In 1882, in a townhouse at 136 East 36th Street in New York City, Edward Hibberd Johnson had an idea that would make him the unsung set decorator of a zillion holiday snapshots. Fronted by a luxurious mustache, this loyal lieutenant to Thomas Edison was the embodiment of his era: part engineer, part businessman, part Barnum. In 1871, Johnson hired Edison, then a 24-year-old inventor, as a consultant for the Automatic Telegraph Company. Edison “ate at this desk and slept in a chair,” Johnson later recalled. “In six weeks he had gone through the books, written a volume of abstracts, and made two thousand experiments...and produced a solution.”
So impressed was Johnson that when Edison left to start a new company, he followed, quickly making himself useful turning Edison’s brainstorms into cash. In 1877, after Edison invented the phonograph, Johnson took the machine on tour, charging crowds to drum up excitement. When Edison patented the light bulb in 1880, its exact value was hard to gauge; widespread electrification was still decades away. Still, Johnson, Edison and others invested $35,000 to form the Edison Lamp Company to sell the bulbs.
Before long, Johnson had a bright idea. We tend to think of Christmas-season traditions as ancient, but most of them are rather recent, born in the 19th century. “A Visit From St. Nicholas” was published in 1823, and “A Christmas Carol” in 1843. Thomas Nast’s drawings of jolly Santa Claus debuted in 1862. Meanwhile, in 1841, Queen Victoria’s husband, Albert, had introduced Britain to the Teutonic tannenbaum—the Christmas tree—and the idea spread. In the States, President Franklin Pierce put one up at the White House in 1856, and by the 1870s fresh-cut trees were being sold at Washington Square Park, and pretty ornaments at Macy’s.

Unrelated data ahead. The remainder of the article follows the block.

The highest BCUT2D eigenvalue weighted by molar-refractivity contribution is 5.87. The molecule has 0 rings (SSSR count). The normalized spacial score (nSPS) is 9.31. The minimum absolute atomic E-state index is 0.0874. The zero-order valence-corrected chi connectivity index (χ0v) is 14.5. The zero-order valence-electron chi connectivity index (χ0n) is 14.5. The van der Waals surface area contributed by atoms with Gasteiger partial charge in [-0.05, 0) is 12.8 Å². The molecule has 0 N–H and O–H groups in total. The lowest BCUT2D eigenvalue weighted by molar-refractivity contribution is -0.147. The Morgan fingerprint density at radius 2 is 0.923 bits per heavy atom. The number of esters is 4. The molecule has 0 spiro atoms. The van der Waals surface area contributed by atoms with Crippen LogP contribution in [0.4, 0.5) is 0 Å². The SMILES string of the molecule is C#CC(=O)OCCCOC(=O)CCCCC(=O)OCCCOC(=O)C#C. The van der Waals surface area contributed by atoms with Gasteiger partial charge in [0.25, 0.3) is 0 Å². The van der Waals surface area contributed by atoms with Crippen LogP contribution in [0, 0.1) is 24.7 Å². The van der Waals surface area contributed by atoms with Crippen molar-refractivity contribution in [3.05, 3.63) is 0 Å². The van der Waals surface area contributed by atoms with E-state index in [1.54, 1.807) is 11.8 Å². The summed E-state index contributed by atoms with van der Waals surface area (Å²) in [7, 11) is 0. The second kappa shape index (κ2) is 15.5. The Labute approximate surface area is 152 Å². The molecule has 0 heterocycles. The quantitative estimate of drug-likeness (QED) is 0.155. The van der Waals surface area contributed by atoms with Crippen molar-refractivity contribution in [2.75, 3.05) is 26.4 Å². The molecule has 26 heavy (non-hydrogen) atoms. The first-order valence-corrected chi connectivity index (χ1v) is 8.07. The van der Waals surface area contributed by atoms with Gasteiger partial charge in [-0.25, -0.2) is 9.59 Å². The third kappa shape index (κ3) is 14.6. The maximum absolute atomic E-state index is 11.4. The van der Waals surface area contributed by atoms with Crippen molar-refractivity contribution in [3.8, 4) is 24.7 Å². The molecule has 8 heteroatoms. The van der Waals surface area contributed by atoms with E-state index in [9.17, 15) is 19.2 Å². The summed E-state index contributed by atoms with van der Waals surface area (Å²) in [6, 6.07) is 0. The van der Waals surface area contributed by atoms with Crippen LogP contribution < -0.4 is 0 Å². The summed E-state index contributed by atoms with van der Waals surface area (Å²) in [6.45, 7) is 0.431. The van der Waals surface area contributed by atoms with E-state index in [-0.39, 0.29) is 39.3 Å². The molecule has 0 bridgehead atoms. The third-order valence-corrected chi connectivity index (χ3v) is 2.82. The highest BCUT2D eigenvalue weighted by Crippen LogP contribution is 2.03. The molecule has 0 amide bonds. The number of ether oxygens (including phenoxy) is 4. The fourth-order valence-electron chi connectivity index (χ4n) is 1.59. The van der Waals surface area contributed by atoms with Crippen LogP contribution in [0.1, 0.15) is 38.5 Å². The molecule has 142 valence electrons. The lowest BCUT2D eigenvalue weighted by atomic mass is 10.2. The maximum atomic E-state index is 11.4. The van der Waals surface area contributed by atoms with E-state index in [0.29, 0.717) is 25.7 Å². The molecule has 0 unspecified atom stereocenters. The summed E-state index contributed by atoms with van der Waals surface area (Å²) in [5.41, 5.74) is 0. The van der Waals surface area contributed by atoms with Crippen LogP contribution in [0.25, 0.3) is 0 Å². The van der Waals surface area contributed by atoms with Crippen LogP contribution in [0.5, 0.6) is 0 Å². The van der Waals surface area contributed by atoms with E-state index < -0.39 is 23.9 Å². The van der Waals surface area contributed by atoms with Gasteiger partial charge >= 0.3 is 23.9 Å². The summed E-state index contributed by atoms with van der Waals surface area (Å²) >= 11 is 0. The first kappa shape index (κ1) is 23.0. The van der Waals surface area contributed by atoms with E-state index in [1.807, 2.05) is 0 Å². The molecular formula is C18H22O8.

But what really made a tree a Christmas tree were the candles, and while flickering flames were festive, they were also a fire hazard.
Over at the Edison shop, Johnson saw an opportunity. Setting up a tree by the street-side window of his parlor, Johnson hand-wired 80 red, white and blue light bulbs and strung them together around it, and placed the trunk on a revolving pedestal, all powered by a generator. Then he called a reporter. “At the rear of the beautiful parlors, was a large Christmas tree presenting a most picturesque and uncanny aspect,” wrote W.A. Croffut, a veteran writer for the Detroit Post and Tribune. “It was brilliantly lighted with...eighty lights in all encased in these dainty glass eggs, and about equally divided between white, red and blue....One can hardly imagine anything prettier.” The lights drew a crowd as passers-by stopped to peer at the glowing marvel. Johnson turned his stunt into a tradition; he also pioneered the practice of doing more each year: An 1884 New York Times article counted 120 bulbs on his dazzling tree.
Johnson’s lights were indeed ahead of their time—electricity was not yet routinely available—and they weren’t cheap. A string of 16 vaguely flame-shaped bulbs sitting in brass sockets the size of shot glasses sold for a pricey $12 (about $350 in today’s money) in 1900. But in 1894 President Cleveland put electric lights on the White House tree, and by 1914, a 16-foot string cost just $1.75. By the 1930s, colored bulbs and cones were everywhere.
Today an estimated 150 million light sets are sold in America each year, adding to the tangled millions stuffed into boxes each January. They light 80 million homes and consume 6 percent of the nation’s electrical load each December. And though the contagious joy of these lights has been co-opted orange at Halloween and red at Valentine’s Day, it all started with Johnson’s miracle on 36th Street.